“When you go out and about with just an iPad, you’re sending a message that you’re not going to contribute. You’re just there to consume. This is why the iPad is, to my mind, uniquely unsuitable in the workplace. Knowledge workers don’t just read documents. They comment on them, edit them, send feedback. They contribute…The iPad is not a business tool. In fact, for most people, it never will be. (And those who contort their workflow to make this possible are, of course, simply trying too hard to justify their vanity purchase.)” Ed. The use of the ellipse here is not to hide the part of the quote containing its compelling logic, as is the case in most tech blogging, but simply an attempt to staunch the hemorrhaging stupidity.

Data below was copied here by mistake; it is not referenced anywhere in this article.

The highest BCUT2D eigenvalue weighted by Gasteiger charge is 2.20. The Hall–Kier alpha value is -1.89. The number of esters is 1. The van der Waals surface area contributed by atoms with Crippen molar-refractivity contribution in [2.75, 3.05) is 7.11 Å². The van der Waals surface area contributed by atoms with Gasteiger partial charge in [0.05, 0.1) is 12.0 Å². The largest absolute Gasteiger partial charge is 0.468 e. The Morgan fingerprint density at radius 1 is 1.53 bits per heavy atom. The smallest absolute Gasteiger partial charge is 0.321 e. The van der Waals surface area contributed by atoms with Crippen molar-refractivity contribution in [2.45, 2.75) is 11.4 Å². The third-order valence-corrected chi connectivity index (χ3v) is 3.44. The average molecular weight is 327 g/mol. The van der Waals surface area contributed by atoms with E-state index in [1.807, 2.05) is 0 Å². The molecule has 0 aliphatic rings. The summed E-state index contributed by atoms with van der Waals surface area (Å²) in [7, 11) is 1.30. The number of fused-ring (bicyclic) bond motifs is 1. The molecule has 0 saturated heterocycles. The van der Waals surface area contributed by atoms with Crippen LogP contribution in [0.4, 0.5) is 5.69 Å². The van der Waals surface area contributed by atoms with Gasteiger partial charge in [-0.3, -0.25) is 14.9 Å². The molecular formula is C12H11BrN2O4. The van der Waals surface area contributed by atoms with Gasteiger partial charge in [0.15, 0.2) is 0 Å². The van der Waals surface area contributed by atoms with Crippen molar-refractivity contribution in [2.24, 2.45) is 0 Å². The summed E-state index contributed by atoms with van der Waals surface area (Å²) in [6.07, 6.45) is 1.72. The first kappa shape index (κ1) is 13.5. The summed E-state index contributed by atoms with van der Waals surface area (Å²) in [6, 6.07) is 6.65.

“There’s been a lot written about Apple’s iPad, but little of it, to date, has reflected the very real problems with this device. I’d like to correct this, not because the iPad is horrible, but because the iPad is simply good. And this is not what those in the lamestream media would have you believe. Instead of actually reviewing the iPad objectively, they have opted to ape Apple’s marketing mantra, calling it “magical” or “innovative” or, worst of all, “a game changer.” It is none of those things. It is just good.”

This is all on one topic. Paul’s entire body of mystifyingly bad analysis is probably the largest on the internet.  You might be tempted to feel sorry for Paul, much like the sympathy one would have for the intellectually challenged protagonist in Keyes’ book.  It’s much more likely, however, that Paul’s position as the last person religiously fluffing Microsoft and bashing Apple is nothing more than garden variety hit-whoring schtick as opposed to the expression of below-average intelligence. OK: well below average intelligence. The tip-off is that he spells most of his words correctly.